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    The cat stoves work well over a wide range of temps and the cats last me 6 years + as a rule.. How much wood you burn and how hot you run determine longevity unless you let the flames hit the cat directly which will crack the ceramic cats.. It is also important to use dry seasoned wood.. Backwoods Savage aka Dennis was unsure of cats like you are and loves them now.. Secondary burn stoves are also popular and have their following as well.. Once you know how to run a cat stove they are easy to use...

    Ray
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  20. nekit

    nekit New Member

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    I've had the Encore 2 in 1 for a little over a week now and so far so good. It replaced a 20 year old Defient Encore Cat stove 0028.

    Compared to the old Encore it seems a little easier to control the heat. The Cat is super easy to remove and clean. The cat is thinner top to bottom compared to the old cat, probably doesn't need as much cat with the air injection too. It seems to run steadier with the cat in, than with just the air injection.

    Just added then fan kit a couple days ago and like the way the heat is distributed with that.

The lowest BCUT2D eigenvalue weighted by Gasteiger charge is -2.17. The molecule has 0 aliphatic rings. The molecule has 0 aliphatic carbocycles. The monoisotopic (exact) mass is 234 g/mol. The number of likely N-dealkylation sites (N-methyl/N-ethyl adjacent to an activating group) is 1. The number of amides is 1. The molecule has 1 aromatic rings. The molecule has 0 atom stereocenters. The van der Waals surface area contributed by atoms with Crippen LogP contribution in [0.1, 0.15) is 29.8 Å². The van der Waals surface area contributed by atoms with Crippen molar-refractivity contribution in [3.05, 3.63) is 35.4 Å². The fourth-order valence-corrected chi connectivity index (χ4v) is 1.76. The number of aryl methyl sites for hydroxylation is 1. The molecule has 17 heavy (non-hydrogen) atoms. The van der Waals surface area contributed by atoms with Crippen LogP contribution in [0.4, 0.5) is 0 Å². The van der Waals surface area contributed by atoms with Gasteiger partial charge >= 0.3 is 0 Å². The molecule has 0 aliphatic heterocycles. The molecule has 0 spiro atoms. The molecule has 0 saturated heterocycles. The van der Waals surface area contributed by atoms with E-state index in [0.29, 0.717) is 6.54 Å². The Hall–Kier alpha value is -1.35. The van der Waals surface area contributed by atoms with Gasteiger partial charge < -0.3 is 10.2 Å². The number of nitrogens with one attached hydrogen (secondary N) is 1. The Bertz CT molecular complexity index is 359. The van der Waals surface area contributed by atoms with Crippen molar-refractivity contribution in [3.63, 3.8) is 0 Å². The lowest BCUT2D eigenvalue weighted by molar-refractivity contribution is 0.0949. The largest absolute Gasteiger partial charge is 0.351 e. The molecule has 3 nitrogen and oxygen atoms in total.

The only down side so far is the windows get dirty much easier than my old Encore. Must have to do with the air flow pattern.
  21. BigE8817

    BigE8817 New Member

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    Joining late on this one. I just bought the 2 in 1 Encore to replace my old Timberline stove. I have been using it for about 2 weeks now and I love it. I also got the blower kit and it really kicks out some nice heat. I really didn't like the "fall away" door handle and I found out that I could just unscrew the handle from the stub and screw it directly into the door latch. The CAT seems like a good design but this is my first one. The manual says to change to non-cat mode to load the stove so when you do that the CAT is protected by the cover. The ash pan is a little small but easy to empty. My stove came with a 6" round flue collar (different from how the manual showed it) so I had to order the oval to 8" round flue collar to fit my 8" chimney. Definately a nicer looking stove for my living room. :)
  22. Renovation

    Renovation New Member

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    Nice to hear such enthusiastic early reports. The more great stoves on the market the better, IMO. I hope you continue to report. Happy burning!
  23. nekit

    nekit New Member